Argentine Bonds Rally on Alleged IMF Backing in Debt Case
Argentine bonds rallied the most in four months on speculation the International Monetary Fund is considering supporting Argentina in its request to have the U.S. Supreme Court review its case with defaulted bondholders.
The yield on the nation’s restructured dollar bonds due 2017 fell 186 basis points, or 1.86 percentage point, to 15.22 percent, the lowest since Feb. 11, at 12:48 p.m. in New York, according to data compiled by Bloomberg. The bond’s price rose 4.50 cents to 81.61 cents on the dollar.
IMF Managing Director Christine Lagarde will ask the fund’s executive board to submit a friend-of-the-court brief in support of Argentina’s June 24 petition to the Supreme Court to take a case involving holdout creditors from the nation’s $95 billion default in 2001, two people familiar with the request said. The IMF board is scheduled to meet to discuss the case on July 23, according to two IMF officials who asked not to be named because the meeting is not public.
“Win, lose, or draw, there are going to be a couple more innings to this game,” Ray Zucaro, who helps oversee $350 million of emerging-market debt at SW Asset Management in Newport Beach, California, said in a telephone interview. “The IMF has never weighed in. Now it looks like the Supreme Court angle is gaining potential.”
The South American nation claims a federal appeals court in New York was wrong when it ruled in October that investors in restructured Argentine debt can’t be paid unless holders of the nation’s defaulted bonds, led by billionaire Paul Singer’s Elliott Management Corp. and its NML Capital Ltd. unit, are also paid.
The IMF declined to comment in an e-mail to Bloomberg News. Alfredo Scoccimarro, a spokesman for Argentine President Cristina Fernandez de Kirchner, didn’t reply to an e-mail seeking comment.
Argentina hasn’t issued debt in capital markets abroad since the default and speculation the nation would opt to suspend payments on performing debt rather than pay holdouts has pushed the price of its credit-default swaps to the highest in the world.
The cost to protect Argentine debt against non-payment over five years with credit-default swaps fell 339 basis points to 2,110 basis points at 12 p.m. in New York, according to prices compiled by CMA Ltd.
The extra yield investors demand to hold Argentine debt over U.S. Treasuries fell 123 basis points to 1,016 basis points, according to JPMorgan Chase & Co.’s EMBI Global index. That’s still the highest in emerging markets.
In asking the Supreme Court to take the case, Argentina argued that the lower-court ruling “represents an unprecedented intrusion into the activities of a foreign state within its own territory that raises significant foreign relations concerns for the United States.”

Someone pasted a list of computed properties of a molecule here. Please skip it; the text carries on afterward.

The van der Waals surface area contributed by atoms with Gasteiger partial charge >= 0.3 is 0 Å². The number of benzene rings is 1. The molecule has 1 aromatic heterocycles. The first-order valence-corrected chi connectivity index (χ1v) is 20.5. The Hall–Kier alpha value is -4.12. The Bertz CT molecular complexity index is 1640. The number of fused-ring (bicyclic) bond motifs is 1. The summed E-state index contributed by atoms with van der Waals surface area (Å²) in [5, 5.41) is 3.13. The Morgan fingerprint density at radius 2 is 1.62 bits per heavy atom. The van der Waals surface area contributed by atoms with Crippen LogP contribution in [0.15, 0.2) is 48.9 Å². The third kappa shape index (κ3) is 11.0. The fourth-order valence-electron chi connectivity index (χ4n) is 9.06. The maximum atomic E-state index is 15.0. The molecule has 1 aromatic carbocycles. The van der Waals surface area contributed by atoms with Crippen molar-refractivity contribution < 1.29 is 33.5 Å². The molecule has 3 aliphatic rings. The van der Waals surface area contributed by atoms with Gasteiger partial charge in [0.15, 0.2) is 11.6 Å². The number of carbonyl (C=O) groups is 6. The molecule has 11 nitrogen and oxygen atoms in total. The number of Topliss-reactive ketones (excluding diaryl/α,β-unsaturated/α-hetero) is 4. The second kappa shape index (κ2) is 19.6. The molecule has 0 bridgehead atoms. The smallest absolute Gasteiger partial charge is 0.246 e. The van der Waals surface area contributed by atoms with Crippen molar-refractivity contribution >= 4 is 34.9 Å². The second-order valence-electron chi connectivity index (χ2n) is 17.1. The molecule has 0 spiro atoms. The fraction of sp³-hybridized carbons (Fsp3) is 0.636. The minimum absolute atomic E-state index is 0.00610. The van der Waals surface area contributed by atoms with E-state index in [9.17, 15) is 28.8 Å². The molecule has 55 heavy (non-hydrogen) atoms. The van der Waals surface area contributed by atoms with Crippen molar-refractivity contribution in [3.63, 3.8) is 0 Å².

The move by the Washington-based lender would come two months after the fund’s staff published a report warning that the court’s decision on Argentina, if upheld, “could exacerbate collective action problems and risk undermining the sovereign debt restructuring process” around the world.
“The Argentine decisions, if upheld, would likely give holdout creditors greater leverage and make the debt restructuring process more complicated,” the report said.
Fernandez and her predecessor and husband Nestor Kirchner have criticized the IMF’s role during the nation’s 2001 economic crisis and policies that they say increase sovereign debt while sacrificing economic growth and social aid.
The government hasn’t allowed the fund to review its finances, as required of all members, since 2006, the same year it paid off its entire debt with the IMF of about $10 billion to end what Kirchner called the lender’s “dictatorship” in a speech on March 1, 2007. Relations grew even more tense after Kirchner replaced senior staff at the national statistics institute.
In February, Argentina became the first nation censured by the IMF for not providing accurate data on inflation and economic growth under a procedure that could end in expulsion. The government says consumer prices rose 10.5 percent in June from a year earlier, less than half the 23.8 percent estimate from private economists.
Argentina has said that forcing it to pay the defaulted bondholders immediately would expose it to $43 billion in additional claims it can’t pay and trigger a new default.
Those potential claims surpass the nation’s foreign currency reserves used to pay debt, which stand at $37.4 billion.
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